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We've learned what comfort is, I tell you !

A bed on the floor, a bit of rosin,
A fire to thaw our thumbs, poor fellow !

he holds up there's been frozen); Plenty of catgut for my fiddle,

( This out-door business is bad for strings) ; Then a few nice buckwheats hot from the griddle,

And Roger and I set up for kings ! No, thank ye, sir-I never drink;

Roger and I are exceedingly moral— Aren't we, Roger ? See him wink !

Well, something hot, then-we won't quarrel. He's thirsty, too : see him nod his head !

What a pity, sir, that dogs can't talk ; He understand's every word that's said ;

And he knows good milk from water-and-chalk. The truth is, sir, now I reflect,

I've been so sadly given to grog, I wonder I've not lost the respect

(Here's to you, sir !) even of my dog. But he sticks by, through thick and thin ;

And this old coat, with its empty pockets, And rags that smell of tobacco and gin,

He'll follow while he has eyes in his sockets. There isn't another creature living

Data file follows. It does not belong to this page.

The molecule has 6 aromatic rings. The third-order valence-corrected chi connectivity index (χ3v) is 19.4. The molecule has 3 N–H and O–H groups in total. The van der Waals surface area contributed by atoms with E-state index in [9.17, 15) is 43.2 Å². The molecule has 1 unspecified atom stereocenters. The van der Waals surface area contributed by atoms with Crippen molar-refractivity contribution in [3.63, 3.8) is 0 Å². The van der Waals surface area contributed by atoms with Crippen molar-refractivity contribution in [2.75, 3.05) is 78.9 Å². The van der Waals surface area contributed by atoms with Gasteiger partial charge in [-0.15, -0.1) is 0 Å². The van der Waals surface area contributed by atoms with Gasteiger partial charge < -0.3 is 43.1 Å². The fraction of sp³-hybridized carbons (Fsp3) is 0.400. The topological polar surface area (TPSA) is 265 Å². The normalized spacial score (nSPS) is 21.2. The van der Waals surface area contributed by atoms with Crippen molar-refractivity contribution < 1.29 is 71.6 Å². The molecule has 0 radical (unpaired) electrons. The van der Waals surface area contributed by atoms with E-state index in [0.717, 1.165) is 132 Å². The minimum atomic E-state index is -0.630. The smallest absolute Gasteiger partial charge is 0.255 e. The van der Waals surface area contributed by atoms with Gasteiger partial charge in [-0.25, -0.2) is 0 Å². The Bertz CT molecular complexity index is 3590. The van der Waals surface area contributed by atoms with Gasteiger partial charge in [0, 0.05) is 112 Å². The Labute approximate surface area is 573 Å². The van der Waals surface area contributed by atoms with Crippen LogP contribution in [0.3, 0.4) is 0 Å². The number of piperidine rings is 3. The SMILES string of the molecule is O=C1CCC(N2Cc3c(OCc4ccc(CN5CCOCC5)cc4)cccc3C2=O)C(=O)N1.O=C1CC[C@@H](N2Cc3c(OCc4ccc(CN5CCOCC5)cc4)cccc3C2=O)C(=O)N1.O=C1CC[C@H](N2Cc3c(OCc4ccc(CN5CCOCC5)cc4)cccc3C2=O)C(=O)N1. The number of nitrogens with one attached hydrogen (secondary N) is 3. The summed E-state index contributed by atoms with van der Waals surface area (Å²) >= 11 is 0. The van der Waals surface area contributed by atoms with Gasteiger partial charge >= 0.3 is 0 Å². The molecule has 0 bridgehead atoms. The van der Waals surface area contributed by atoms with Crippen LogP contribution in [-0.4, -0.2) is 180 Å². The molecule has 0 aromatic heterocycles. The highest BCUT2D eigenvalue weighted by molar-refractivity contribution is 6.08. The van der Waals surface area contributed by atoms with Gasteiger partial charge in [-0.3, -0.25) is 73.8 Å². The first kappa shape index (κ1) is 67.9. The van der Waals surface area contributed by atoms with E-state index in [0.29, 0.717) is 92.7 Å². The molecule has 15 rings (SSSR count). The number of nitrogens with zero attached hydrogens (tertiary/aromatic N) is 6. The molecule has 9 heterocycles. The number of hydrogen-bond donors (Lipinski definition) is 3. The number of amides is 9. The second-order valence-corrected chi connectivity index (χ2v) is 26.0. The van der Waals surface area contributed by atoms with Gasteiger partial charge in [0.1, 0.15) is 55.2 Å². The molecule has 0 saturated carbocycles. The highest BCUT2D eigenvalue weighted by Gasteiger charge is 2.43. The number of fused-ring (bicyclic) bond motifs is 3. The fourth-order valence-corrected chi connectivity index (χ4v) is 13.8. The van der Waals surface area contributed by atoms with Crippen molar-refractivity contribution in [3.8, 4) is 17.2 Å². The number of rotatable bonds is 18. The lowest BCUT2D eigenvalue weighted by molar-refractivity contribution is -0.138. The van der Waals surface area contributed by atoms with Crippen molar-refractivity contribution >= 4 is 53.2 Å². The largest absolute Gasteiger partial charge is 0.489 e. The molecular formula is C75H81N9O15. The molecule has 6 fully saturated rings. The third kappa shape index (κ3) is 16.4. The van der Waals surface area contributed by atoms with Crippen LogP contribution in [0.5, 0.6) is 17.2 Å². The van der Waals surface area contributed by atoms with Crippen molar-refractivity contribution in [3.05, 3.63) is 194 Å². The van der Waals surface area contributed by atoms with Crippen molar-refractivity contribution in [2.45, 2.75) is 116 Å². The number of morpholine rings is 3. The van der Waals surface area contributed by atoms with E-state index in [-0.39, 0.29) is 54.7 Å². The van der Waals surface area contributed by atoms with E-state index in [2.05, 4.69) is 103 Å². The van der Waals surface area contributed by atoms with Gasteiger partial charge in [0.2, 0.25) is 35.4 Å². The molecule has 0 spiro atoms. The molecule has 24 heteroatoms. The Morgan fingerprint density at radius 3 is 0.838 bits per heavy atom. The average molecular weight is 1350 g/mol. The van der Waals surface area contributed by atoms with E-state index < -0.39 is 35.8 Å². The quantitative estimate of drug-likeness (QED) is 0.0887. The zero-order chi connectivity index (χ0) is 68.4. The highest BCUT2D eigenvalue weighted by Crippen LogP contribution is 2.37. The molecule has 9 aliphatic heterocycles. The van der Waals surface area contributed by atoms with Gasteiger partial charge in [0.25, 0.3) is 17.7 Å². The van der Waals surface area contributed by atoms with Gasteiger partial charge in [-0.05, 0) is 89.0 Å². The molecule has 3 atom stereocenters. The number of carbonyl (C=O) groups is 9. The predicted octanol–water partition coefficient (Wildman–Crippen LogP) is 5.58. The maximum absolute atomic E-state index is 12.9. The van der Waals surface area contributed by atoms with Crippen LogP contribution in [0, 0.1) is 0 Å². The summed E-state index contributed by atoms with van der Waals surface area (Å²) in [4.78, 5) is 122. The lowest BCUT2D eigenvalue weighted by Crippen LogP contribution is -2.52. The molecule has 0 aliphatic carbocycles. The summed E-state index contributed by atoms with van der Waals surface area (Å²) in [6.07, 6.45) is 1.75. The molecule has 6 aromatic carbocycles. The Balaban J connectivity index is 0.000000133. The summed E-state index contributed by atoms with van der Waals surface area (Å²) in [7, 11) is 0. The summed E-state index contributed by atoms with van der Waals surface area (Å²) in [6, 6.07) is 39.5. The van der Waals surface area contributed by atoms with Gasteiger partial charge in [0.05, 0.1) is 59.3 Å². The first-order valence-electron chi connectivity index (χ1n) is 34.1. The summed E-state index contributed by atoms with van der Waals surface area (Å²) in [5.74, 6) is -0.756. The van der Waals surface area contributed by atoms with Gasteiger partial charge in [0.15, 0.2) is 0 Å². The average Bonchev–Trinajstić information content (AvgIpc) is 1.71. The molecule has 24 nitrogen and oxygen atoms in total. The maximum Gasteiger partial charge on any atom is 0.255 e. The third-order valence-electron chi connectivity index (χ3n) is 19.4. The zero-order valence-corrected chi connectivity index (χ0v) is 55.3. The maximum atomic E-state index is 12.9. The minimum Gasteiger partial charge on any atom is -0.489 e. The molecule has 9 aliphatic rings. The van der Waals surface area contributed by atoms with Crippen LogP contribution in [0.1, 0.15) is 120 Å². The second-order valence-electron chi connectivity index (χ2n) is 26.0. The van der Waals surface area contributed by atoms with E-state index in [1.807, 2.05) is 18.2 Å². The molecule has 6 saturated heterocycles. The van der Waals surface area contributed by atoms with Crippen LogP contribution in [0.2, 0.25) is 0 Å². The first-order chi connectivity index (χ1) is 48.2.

Would do it, and prove, through every disaster, So fond, so faithful, and so forgiving,

To such a miserable, thankless master ! No, sir ! see him wag his tail and grin!

By George ! it makes my old eyes water ! That is, there's something in this gin

That chokes a fellow. But no matter ! We'll have some music if you're willing,

And Roger (hem ! what a plague a cough is, sir !) Shall march a little. Start, you villain !

Stand straight! 'Bout face ! Salute your officer ! Put up that paw! Dress ! Take your rifle !

( Some dogs have arms, you see !) Now hold your Cap while the gentlemen give a trifle

To aid a poor old patriot soldier ?
March! Halt! Now show how the rebel shakes

When he stands up to hear his sentence.
Now tell us how many drams it takes

To honour a jolly new acquaintance.

Five yelps—that's five; he's mighty knowing !

The night's before us, fill the glasses ! Quick, sir ! I'm ill-my brain is going !

Some brandy—thank you—there—it passes ! Why not reform ? That's easily said ;

But I've gone through such wretched treatment, Sometimes forgetting the taste of bread,

And scarce remembering what meat meant, That my poor stomach's past reform ;

And there are times when, mad with thinking, I'd sell out heaven for something warm

To prop a horrible inward sinking. Is there a way to forget to think?

At your age, sir, home, fortune, friends, A dear girl's love—but I took to drink ;-

The same old story! you know how it ends. If you could have seen these classic features

You needn't laugh, sir; they were not then